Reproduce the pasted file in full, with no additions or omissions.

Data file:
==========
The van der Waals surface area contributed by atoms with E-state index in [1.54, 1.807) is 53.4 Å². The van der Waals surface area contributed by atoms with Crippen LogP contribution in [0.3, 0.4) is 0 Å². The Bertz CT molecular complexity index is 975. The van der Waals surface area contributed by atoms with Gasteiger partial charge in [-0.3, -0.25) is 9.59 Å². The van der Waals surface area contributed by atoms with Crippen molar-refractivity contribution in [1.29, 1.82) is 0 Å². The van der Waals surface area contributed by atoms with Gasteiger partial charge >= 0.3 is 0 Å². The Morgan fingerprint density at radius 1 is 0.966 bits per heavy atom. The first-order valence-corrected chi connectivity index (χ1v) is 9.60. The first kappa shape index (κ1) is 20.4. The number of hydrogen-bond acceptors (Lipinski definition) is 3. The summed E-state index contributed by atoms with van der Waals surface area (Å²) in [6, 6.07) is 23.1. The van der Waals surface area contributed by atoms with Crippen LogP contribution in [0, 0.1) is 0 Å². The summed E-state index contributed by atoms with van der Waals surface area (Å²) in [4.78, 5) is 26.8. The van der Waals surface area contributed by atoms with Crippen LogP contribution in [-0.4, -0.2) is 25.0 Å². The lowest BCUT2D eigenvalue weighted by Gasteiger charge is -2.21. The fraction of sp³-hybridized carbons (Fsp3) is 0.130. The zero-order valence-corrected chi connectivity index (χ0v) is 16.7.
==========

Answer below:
The van der Waals surface area contributed by atoms with E-state index in [1.54, 1.807) is 53.4 Å². The van der Waals surface area contributed by atoms with Crippen LogP contribution in [0.3, 0.4) is 0 Å². The Bertz CT molecular complexity index is 975. The van der Waals surface area contributed by atoms with Gasteiger partial charge in [-0.3, -0.25) is 9.59 Å². The van der Waals surface area contributed by atoms with Crippen molar-refractivity contribution in [1.29, 1.82) is 0 Å². The van der Waals surface area contributed by atoms with Gasteiger partial charge >= 0.3 is 0 Å². The Morgan fingerprint density at radius 1 is 0.966 bits per heavy atom. The first-order valence-corrected chi connectivity index (χ1v) is 9.60. The first kappa shape index (κ1) is 20.4. The number of hydrogen-bond acceptors (Lipinski definition) is 3. The summed E-state index contributed by atoms with van der Waals surface area (Å²) in [6, 6.07) is 23.1. The van der Waals surface area contributed by atoms with Crippen LogP contribution in [0, 0.1) is 0 Å². The summed E-state index contributed by atoms with van der Waals surface area (Å²) in [4.78, 5) is 26.8. The van der Waals surface area contributed by atoms with Crippen LogP contribution in [-0.4, -0.2) is 25.0 Å². The lowest BCUT2D eigenvalue weighted by Gasteiger charge is -2.21. The fraction of sp³-hybridized carbons (Fsp3) is 0.130. The zero-order valence-corrected chi connectivity index (χ0v) is 16.7.